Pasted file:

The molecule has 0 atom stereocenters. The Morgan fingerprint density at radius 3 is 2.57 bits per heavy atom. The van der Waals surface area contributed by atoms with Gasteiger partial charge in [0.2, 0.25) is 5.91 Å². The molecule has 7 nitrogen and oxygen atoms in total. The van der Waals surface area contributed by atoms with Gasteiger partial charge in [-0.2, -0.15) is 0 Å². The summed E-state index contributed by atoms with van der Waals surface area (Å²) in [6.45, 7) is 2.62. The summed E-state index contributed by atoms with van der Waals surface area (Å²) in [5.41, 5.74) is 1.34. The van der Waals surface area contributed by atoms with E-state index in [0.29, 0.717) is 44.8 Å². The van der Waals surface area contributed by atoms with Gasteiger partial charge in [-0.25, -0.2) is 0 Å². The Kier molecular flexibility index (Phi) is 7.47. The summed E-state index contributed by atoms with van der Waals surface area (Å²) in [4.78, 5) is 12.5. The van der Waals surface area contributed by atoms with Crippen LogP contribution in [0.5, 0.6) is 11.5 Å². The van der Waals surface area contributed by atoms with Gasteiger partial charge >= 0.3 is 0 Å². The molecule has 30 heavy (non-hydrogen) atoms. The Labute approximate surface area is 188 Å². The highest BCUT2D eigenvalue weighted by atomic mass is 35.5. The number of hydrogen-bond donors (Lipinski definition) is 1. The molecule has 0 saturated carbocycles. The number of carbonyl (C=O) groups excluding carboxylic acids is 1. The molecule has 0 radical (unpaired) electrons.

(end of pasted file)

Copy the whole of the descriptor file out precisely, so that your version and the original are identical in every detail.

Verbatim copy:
The molecule has 0 atom stereocenters. The Morgan fingerprint density at radius 3 is 2.57 bits per heavy atom. The van der Waals surface area contributed by atoms with Gasteiger partial charge in [0.2, 0.25) is 5.91 Å². The molecule has 7 nitrogen and oxygen atoms in total. The van der Waals surface area contributed by atoms with Gasteiger partial charge in [-0.2, -0.15) is 0 Å². The summed E-state index contributed by atoms with van der Waals surface area (Å²) in [6.45, 7) is 2.62. The summed E-state index contributed by atoms with van der Waals surface area (Å²) in [5.41, 5.74) is 1.34. The van der Waals surface area contributed by atoms with E-state index in [0.29, 0.717) is 44.8 Å². The van der Waals surface area contributed by atoms with Gasteiger partial charge in [-0.25, -0.2) is 0 Å². The Kier molecular flexibility index (Phi) is 7.47. The summed E-state index contributed by atoms with van der Waals surface area (Å²) in [4.78, 5) is 12.5. The van der Waals surface area contributed by atoms with Crippen LogP contribution in [0.5, 0.6) is 11.5 Å². The van der Waals surface area contributed by atoms with Gasteiger partial charge >= 0.3 is 0 Å². The molecule has 30 heavy (non-hydrogen) atoms. The Labute approximate surface area is 188 Å². The highest BCUT2D eigenvalue weighted by atomic mass is 35.5. The number of hydrogen-bond donors (Lipinski definition) is 1. The molecule has 0 saturated carbocycles. The number of carbonyl (C=O) groups excluding carboxylic acids is 1. The molecule has 0 radical (unpaired) electrons.